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HCV-Related Complications Increasing among Women Veterans


BACKGROUND:
Chronic hepatitis C virus (HCV) infection is a progressive condition and the most common cause of cirrhosis, hepatocellular cancer (HCC), and liver disease deaths in the United States. However, there are gender-related variations in the epidemiology and clinical course of HCV infection. For example, men are at least 1.7 times more likely to be infected with HCV than women. Among individuals with chronic HCV, men also are at a higher risk of progression to advanced hepatic fibrosis, cirrhosis, and decompensated liver disease (deterioration in liver function) than women. The prevalence of liver-related sequelae of chronic HCV has been increasing in recent years, in parallel with the aging of the chronically infected HCV cohort in this country. Yet it is unknown if the burden of HCV-related complications differs between women and men. This observational retrospective study examined gender-related differences in the incidence and prevalence of cirrhosis, decompensated cirrhosis, and HCC between 2000 and 2013. Using VA data, investigators identified all Veterans with HCV from January 2000 through December 2013 (n=257,247 men and 7,162 women).

FINDINGS:

  • The incidence and prevalence of HCV complications was higher in men than in women. However, the rate of increase in the incidence rates of cirrhosis and decompensated cirrhosis among HCV-infected women is similar to the rate of increase in men.
  • The annual prevalence of cirrhosis was significantly higher in men vs. women for all study years. In 2000, 3% of women vs. 5% of men had been diagnosed with cirrhosis. By 2013, the prevalence for cirrhosis had risen to 14% and 21% in women vs. men, respectively.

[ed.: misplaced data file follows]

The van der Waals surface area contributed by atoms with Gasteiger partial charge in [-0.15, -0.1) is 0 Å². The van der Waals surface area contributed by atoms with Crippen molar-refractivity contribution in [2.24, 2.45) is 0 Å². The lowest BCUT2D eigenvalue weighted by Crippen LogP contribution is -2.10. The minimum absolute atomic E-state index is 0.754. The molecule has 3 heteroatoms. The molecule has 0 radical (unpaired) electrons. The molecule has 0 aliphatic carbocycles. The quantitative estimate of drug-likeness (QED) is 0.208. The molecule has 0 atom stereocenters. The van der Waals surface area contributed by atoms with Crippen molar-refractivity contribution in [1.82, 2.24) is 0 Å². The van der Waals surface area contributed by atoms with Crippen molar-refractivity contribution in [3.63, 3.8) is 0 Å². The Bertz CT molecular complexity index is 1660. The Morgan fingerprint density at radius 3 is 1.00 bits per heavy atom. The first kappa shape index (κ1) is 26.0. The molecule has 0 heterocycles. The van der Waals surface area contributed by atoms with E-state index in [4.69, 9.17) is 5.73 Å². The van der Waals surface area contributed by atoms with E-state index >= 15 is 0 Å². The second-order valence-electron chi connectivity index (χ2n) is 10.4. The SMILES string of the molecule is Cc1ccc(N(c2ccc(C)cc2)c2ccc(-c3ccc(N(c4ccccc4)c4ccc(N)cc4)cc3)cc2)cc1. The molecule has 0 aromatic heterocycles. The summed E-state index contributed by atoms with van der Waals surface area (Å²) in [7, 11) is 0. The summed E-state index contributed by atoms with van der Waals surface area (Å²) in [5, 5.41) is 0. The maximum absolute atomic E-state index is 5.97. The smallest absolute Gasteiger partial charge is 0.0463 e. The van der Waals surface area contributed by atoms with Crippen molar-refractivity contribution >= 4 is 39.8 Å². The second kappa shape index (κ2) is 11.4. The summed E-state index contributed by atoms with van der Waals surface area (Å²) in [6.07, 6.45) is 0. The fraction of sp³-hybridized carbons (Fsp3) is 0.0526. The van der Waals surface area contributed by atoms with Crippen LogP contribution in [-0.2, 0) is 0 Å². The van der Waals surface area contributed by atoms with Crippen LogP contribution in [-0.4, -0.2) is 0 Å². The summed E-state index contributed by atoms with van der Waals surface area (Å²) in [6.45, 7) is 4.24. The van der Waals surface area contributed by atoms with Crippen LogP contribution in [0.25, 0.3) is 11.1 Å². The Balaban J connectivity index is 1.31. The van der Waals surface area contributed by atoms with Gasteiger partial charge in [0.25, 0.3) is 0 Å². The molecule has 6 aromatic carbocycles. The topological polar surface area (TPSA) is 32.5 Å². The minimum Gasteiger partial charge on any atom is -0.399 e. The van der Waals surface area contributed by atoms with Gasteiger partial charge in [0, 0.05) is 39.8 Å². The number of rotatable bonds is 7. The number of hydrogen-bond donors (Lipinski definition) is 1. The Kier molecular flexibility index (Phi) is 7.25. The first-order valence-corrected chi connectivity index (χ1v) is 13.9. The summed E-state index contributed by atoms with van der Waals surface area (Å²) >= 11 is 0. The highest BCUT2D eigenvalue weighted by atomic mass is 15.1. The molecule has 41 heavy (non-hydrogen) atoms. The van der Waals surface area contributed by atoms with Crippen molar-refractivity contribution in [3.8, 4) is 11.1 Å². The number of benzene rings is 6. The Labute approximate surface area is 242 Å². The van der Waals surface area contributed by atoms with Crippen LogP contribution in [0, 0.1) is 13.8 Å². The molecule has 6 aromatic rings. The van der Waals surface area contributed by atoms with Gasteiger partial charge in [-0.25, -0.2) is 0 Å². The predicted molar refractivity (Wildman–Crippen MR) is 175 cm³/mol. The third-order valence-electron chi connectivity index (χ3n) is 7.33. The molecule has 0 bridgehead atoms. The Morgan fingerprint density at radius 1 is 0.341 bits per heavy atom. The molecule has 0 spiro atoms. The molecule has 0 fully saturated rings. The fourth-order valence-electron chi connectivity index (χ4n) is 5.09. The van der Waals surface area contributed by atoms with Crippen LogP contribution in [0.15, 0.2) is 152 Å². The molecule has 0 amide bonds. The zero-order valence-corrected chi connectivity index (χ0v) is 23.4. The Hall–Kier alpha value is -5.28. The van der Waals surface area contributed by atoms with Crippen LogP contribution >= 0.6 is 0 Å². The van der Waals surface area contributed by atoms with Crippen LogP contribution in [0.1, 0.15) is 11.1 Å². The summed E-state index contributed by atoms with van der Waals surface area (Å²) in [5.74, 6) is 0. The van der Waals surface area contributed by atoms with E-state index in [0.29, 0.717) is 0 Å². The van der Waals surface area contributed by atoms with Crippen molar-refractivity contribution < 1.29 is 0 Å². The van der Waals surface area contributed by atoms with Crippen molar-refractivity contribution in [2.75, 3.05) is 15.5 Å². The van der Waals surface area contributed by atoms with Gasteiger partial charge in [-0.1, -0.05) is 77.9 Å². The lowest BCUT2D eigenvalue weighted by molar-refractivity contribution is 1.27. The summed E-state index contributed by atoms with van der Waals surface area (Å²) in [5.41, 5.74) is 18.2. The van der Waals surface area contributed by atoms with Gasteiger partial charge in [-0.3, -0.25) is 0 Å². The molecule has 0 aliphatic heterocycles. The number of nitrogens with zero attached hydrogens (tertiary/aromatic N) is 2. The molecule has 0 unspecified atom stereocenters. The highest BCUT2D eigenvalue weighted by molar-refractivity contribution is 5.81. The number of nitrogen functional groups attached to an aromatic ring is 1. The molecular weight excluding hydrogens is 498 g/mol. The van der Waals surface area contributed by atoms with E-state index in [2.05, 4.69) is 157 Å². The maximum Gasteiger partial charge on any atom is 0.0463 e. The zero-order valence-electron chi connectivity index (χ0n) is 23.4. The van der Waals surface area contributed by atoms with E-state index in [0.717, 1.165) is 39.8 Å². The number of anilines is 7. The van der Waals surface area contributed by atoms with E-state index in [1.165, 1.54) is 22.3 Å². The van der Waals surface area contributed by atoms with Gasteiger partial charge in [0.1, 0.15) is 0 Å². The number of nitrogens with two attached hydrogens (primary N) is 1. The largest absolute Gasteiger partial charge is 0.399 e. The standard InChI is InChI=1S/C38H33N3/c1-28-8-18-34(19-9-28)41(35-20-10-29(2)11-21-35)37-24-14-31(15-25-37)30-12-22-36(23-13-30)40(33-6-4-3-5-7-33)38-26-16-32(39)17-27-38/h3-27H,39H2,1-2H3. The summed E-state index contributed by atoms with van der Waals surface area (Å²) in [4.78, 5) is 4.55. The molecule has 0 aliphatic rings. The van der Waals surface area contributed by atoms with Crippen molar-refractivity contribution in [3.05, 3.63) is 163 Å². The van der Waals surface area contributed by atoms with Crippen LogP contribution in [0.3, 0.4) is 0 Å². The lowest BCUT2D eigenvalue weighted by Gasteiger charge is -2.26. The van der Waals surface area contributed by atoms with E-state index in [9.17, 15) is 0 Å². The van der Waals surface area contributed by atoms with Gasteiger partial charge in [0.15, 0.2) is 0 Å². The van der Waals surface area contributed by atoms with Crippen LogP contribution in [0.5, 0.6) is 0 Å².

• Temporal trends in the prevalence of decompensated cirrhosis mirrored those observed for cirrhosis. In 2000, the prevalence of decompensated cirrhosis was 1.6% in women and 2.4% in men, but increased by 2013 to 7% in women and 12% in men.
  • HCC prevalence was higher in men than in women across all years. Over the study years, HCC prevalence remained relatively constant for women (0% in 2000 to 0.7% in 2013), but increased from 0.1% to 2.5% in 2013 in men.

IMPLICATIONS:

  • The increase in cirrhosis complications in women with active HCV infection is similar to those in men. With cure from HCV becoming a reality, most of the projected burden of HCV is potentially preventable. However, the benefits of HCV treatment must be extended to all patients in order to stem the rising tide of HCV complications.

LIMITATIONS:

  • Several unmeasured patient characteristics could have affected the study results. For example, although investigators had information on antiviral treatment, they opted not to include this variable in their analysis given similar treatment rates in the two study groups – and the low efficacy of previous interferon-based treatment used during the study time frame.

AUTHOR/FUNDING INFORMATION:
This study was partly funded by HSR&D (IIR 13-059). Drs. Kramer and El-Serag are part of HSR&D's Center for Innovations in Quality, Effectiveness, and Safety.


PubMed Logo Kramer J, El-Serag H, Taylor T, et al. Hepatitis C virus-Related Complications are Increasing in Women Veterans: A National Cohort Study. Journal of Viral Hepatitis. November 2017;24(11):955-65.

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What are HSR&D Publication Briefs?

HSR&D requires notification by HSR&D-funded investigators about all articles accepted for publication. These journal articles are reviewed by HSR&D and publication briefs or summaries are written for a select number of articles that are then forwarded to VHA Central Office leadership to keep them informed about important findings or information. Articles to be summarized are selected by HSR&D based on timeliness of the findings, interest of leadership, or potential impact on the organization. Publication briefs are written for only a small number of HSR&D published articles. Visit the HSR&D citations database for a complete listing of HSR&D articles and presentations.